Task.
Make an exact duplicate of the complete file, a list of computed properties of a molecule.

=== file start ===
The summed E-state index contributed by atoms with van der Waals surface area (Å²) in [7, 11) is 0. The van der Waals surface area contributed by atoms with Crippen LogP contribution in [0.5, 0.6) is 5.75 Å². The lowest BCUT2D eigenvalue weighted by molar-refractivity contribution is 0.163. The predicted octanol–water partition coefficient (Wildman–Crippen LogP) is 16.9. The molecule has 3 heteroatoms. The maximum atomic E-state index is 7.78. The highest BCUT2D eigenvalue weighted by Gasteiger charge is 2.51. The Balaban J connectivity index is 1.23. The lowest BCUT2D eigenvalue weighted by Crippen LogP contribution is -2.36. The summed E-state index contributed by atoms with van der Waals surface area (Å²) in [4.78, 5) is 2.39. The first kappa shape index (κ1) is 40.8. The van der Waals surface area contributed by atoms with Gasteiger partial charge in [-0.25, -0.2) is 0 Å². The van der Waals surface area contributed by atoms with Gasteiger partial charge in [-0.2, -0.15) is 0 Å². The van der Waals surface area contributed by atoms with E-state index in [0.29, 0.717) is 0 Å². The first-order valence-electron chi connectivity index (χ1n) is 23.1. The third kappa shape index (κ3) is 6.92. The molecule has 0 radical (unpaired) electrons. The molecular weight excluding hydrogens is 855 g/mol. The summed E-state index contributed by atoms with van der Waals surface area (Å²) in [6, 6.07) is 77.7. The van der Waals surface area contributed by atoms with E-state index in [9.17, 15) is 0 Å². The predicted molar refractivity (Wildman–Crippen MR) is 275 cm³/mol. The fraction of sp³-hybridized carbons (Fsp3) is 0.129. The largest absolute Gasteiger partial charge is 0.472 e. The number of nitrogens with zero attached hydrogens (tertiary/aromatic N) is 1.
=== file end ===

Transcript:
The summed E-state index contributed by atoms with van der Waals surface area (Å²) in [7, 11) is 0. The van der Waals surface area contributed by atoms with Crippen LogP contribution in [0.5, 0.6) is 5.75 Å². The lowest BCUT2D eigenvalue weighted by molar-refractivity contribution is 0.163. The predicted octanol–water partition coefficient (Wildman–Crippen LogP) is 16.9. The molecule has 3 heteroatoms. The maximum atomic E-state index is 7.78. The highest BCUT2D eigenvalue weighted by Gasteiger charge is 2.51. The Balaban J connectivity index is 1.23. The lowest BCUT2D eigenvalue weighted by Crippen LogP contribution is -2.36. The summed E-state index contributed by atoms with van der Waals surface area (Å²) in [4.78, 5) is 2.39. The first kappa shape index (κ1) is 40.8. The van der Waals surface area contributed by atoms with Gasteiger partial charge in [-0.25, -0.2) is 0 Å². The van der Waals surface area contributed by atoms with Gasteiger partial charge in [-0.2, -0.15) is 0 Å². The van der Waals surface area contributed by atoms with E-state index in [0.29, 0.717) is 0 Å². The first-order valence-electron chi connectivity index (χ1n) is 23.1. The third kappa shape index (κ3) is 6.92. The molecule has 0 radical (unpaired) electrons. The molecular weight excluding hydrogens is 855 g/mol. The summed E-state index contributed by atoms with van der Waals surface area (Å²) in [6, 6.07) is 77.7. The van der Waals surface area contributed by atoms with E-state index in [9.17, 15) is 0 Å². The predicted molar refractivity (Wildman–Crippen MR) is 275 cm³/mol. The fraction of sp³-hybridized carbons (Fsp3) is 0.129. The largest absolute Gasteiger partial charge is 0.472 e. The number of nitrogens with zero attached hydrogens (tertiary/aromatic N) is 1.